Reading too deeply into these things since 1981
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On the first day of Christmas, David Black gave to us…

After two phenomenal series Father Ted was awarded with a feature-length Christmas special, and so on Christmas Eve in the year of our Lord 1996, a fifteen-year-old me sat down in front of the television set to watch Father Ted. I loved it. I still do. I watch it every year and it’s still as great as ever.

I could wax lyrical about all the great things in “A Christmassy Ted,” and so I’m going to. Dougal versus the Christmas tree lights, Mrs Doyle’s window sill dismounts, “Gifts for husbands, like pipes and slippers,” Dougal’s weird familial one-liners, Priest Chatback, a Glittery Dougal, “So a protestant is better than me!”, Dougal presiding over a funeral, Ted’s list of everyone who’s fecked him over, Larry Duff skiing, Dougal’s matador stuff, “bizarre irregularities in his accounts,” Ted’s speech, “La Marseillaise,” the shots framed with Todd’s anatomy, “I don’t know. It was just going that way,” Dougal hanging up the phone, etc.

Father Dougal: Can I open another window on the Advent calendar?
Father Ted: All right. But remember, only today’s window.
Father Dougal: Oh! A shepherd! Great! Fantastic stuff! Can I not open the other two?
Father Ted: No, Dougal.
Father Dougal: God, I can’t wait to see what’s under tomorrow’s window. I bet it’s a donkey or something.
Father Ted: Really? So, you’ve changed from your initial prediction of… what was it again? “Ruud Gullit sitting on a shed.” God, Dougal, where do you get these ideas from?

In many ways, however, one of the real strengths of this episode is all the things that it doesn’t do. This is a situation comedy that successfully takes the high road, but brilliantly acknowledges the roads less travelled. For once in a sitcom Christmas special, Christmas is simply the sit and not the source of com. It’s a move acknowledged by the baby that isn’t left on their doorstep and therefore deliberately denying us a version of the Nativity filled with Three Men And A Baby-style high jinks.

Father Ted: A nice quiet Christmas with no unusual incidents or strange people turning up, that would suit me down to the ground.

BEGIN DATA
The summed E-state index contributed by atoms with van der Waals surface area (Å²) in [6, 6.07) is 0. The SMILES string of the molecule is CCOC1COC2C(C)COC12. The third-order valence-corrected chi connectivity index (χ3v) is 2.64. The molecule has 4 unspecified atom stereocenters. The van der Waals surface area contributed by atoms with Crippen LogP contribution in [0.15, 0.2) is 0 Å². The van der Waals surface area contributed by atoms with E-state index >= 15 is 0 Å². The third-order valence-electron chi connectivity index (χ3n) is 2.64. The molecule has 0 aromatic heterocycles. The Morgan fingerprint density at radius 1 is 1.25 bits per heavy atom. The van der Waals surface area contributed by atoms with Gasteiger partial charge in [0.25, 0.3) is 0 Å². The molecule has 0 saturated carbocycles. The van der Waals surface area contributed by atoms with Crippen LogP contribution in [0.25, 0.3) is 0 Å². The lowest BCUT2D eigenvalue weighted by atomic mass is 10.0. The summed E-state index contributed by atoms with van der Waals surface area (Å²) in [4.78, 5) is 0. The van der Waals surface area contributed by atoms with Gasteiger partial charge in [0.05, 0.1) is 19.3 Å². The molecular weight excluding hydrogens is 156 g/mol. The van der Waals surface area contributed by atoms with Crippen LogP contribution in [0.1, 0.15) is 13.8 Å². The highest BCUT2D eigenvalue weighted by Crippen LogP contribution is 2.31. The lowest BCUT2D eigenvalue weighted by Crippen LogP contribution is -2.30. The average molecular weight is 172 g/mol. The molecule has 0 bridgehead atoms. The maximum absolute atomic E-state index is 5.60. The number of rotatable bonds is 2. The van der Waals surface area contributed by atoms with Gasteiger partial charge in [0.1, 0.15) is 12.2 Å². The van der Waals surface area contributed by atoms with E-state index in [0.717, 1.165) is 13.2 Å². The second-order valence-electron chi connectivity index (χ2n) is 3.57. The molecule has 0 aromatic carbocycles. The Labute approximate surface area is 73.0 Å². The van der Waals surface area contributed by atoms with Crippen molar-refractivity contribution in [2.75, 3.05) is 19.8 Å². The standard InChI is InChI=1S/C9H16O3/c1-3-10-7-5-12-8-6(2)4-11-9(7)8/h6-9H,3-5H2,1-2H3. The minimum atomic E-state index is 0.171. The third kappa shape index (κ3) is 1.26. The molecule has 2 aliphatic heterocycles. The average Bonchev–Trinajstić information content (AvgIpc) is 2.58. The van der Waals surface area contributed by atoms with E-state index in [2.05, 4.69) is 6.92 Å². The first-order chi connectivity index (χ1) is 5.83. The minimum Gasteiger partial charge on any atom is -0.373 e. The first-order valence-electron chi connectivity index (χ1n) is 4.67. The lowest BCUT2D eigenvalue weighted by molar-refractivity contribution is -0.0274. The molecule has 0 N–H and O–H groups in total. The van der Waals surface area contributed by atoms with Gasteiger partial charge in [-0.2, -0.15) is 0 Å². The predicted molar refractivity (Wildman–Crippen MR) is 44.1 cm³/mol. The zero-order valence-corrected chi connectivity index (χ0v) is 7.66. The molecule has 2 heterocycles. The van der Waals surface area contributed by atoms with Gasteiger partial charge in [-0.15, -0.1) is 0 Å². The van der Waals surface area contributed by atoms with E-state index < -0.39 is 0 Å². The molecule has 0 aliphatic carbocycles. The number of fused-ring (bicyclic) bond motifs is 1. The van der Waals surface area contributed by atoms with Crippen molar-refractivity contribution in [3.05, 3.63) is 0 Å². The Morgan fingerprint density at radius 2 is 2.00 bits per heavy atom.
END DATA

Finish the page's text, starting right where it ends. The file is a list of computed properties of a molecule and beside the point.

This episode doesn’t take the easy option at any point. It isn’t yet another retelling of A Christmas Carol, the spirit of Christmas isn’t revealed to any of the characters, and they don’t learn anything. Nor does it try and show the inhabitants of Craggy Island undergoing all the same Christmas rituals as their viewers.

Father Todd Unctious: He gives good mass…he really knows how to work the altar. Look at that chalice work.

When it does acknowledge Christmas it does so in explicitly crass ways such as the jingle bells that are practically bolted onto the opening theme tune, showing the priest’s collective reaction to a televised mass or getting the big guest stars out of the way in the shamelessly conspicuous Ballykissangel opening dream scene and then rapidly replacing them with giant peanuts.

Father Dougal: What’s goin’ on?
Father Terry: I think Ted has a plan.
Father Dougal: No, I mean in general.
Father Terry: Oh, we can’t find a way out of the lingerie section.
Father Dougal: Oh, right.

On subject of pop-culture references, the Mission Impossible cat burglar scene came at a time when such a nod was still new, and most notably the idea of eight priests finding themselves in Ireland’s biggest lingerie section played with the same high stakes as being behind enemy lines in a Vietnam War movie is a stroke of unadulterated genius. Any other sitcom would be happy to rest on those laurels, but Ted is different, and takes us into the bizarre Film Noir flashback confession of Father Todd Unctious.

I was very disappointed to discover that Graham Linehan is not a fan of this episode and feels it is too long. I think he’s a bit hard on it. The extended running time broadens the scope of “A Christmassy Ted” beyond the other episodes.  Between the priestly platoon, the opulence of the “strapped for cash” Vatican and the Golden Cleric scenes the Christmas special has the highest number of priests per square inch of any episode, and they each have their own distinct characters, attributes and motivations.

Mrs Doyle: Father Andy Riley?
Unknown Father: No.
Mrs Doyle: Father Desmond Coyne? Father George Byrne? Father David Nicholson? Father Dick Linlidge?
Unknown Father: I’ll give you a clue.
Mrs Doyle: No clues! I’ll get it in a second. Father Ken Sweeney? Father Neil Hannon? Father Keith Cullen? Father kieran Donnelly? Father Mick McAvoy? Father Jack White?…Father Henry Bigbigging? Father Hank Tree? Father Hiroshima Twinkie? Father Stig Bubblecard? Father Johnny Helzapoppin? Father Luke Duke? Father Billy Furley? Father Chewy Louie? Father John Hoop? Father Hairy Cakelinem? Father Rabulah Conundrum? Father Pee-wee Stairmaster? Father Tri-Peglips? Father Jemimah Ractoole? Father Jerry Twig? Father Spodo Komodo? Father Canabramalamer? Father Todd Unctious?
‘Father Todd Unctious’: Yes!

In any other episode the idea of a character “being vaguely unhappy but not being able to figure out exactly why” might go underexplored, but here it gets the attention it deserves. It’s all done without being pious and not a moment is wasted.

Father Ted: And who’s that Todd Unctious? I didn’t invite him, did you? No, I barred you from inviting people over after that tramp stayed a week when I was away.
Father Dougal: That wasn’t a tramp. That was the Prime Minister of France.

The resulting piece of television is fantastic, but that’s not surprising because there are no bad episodes of Father Ted. Any episode of Father Ted shown at Christmas would have felt sufficiently “special.” “A Christmassy Ted” is a fantastic episode, but crucially it’s not very Christmassy, and that’s what makes it so great.